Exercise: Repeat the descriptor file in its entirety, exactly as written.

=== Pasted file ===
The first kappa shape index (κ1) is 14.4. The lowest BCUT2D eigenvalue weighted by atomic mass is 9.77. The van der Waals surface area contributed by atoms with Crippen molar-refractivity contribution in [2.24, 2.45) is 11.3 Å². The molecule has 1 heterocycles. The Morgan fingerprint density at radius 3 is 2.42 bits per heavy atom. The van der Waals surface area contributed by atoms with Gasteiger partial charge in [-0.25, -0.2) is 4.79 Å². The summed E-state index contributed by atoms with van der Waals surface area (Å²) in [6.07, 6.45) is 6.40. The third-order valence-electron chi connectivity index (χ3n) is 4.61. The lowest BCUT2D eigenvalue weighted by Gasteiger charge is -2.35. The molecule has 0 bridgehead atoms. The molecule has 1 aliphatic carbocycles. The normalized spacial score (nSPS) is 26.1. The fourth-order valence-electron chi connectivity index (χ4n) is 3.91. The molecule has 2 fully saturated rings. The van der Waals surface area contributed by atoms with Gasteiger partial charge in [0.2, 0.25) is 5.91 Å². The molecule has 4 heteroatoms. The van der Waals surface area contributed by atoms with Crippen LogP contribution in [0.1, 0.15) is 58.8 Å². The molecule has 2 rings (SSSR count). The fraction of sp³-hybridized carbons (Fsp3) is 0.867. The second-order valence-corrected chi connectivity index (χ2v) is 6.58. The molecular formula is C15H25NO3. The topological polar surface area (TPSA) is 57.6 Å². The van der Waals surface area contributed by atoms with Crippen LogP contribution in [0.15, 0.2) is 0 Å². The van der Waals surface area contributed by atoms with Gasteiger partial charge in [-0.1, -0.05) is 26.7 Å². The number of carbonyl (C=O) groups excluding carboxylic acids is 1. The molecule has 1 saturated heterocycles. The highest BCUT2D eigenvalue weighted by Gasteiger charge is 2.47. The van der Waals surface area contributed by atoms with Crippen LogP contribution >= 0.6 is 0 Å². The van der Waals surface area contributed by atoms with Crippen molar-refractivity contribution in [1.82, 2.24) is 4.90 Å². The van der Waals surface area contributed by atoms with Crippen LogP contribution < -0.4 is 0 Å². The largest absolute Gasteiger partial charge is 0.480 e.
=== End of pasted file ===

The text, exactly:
The first kappa shape index (κ1) is 14.4. The lowest BCUT2D eigenvalue weighted by atomic mass is 9.77. The van der Waals surface area contributed by atoms with Crippen molar-refractivity contribution in [2.24, 2.45) is 11.3 Å². The molecule has 1 heterocycles. The Morgan fingerprint density at radius 3 is 2.42 bits per heavy atom. The van der Waals surface area contributed by atoms with Gasteiger partial charge in [-0.25, -0.2) is 4.79 Å². The summed E-state index contributed by atoms with van der Waals surface area (Å²) in [6.07, 6.45) is 6.40. The third-order valence-electron chi connectivity index (χ3n) is 4.61. The lowest BCUT2D eigenvalue weighted by Gasteiger charge is -2.35. The molecule has 0 bridgehead atoms. The molecule has 1 aliphatic carbocycles. The normalized spacial score (nSPS) is 26.1. The fourth-order valence-electron chi connectivity index (χ4n) is 3.91. The molecule has 2 fully saturated rings. The van der Waals surface area contributed by atoms with Gasteiger partial charge in [0.2, 0.25) is 5.91 Å². The molecule has 4 heteroatoms. The van der Waals surface area contributed by atoms with Crippen LogP contribution in [0.1, 0.15) is 58.8 Å². The molecule has 2 rings (SSSR count). The fraction of sp³-hybridized carbons (Fsp3) is 0.867. The second-order valence-corrected chi connectivity index (χ2v) is 6.58. The molecular formula is C15H25NO3. The topological polar surface area (TPSA) is 57.6 Å². The van der Waals surface area contributed by atoms with Crippen LogP contribution in [0.15, 0.2) is 0 Å². The van der Waals surface area contributed by atoms with Gasteiger partial charge in [-0.1, -0.05) is 26.7 Å². The number of carbonyl (C=O) groups excluding carboxylic acids is 1. The molecule has 1 saturated heterocycles. The highest BCUT2D eigenvalue weighted by Gasteiger charge is 2.47. The van der Waals surface area contributed by atoms with Crippen LogP contribution >= 0.6 is 0 Å². The van der Waals surface area contributed by atoms with Crippen molar-refractivity contribution in [1.82, 2.24) is 4.90 Å². The van der Waals surface area contributed by atoms with Crippen LogP contribution < -0.4 is 0 Å². The largest absolute Gasteiger partial charge is 0.480 e.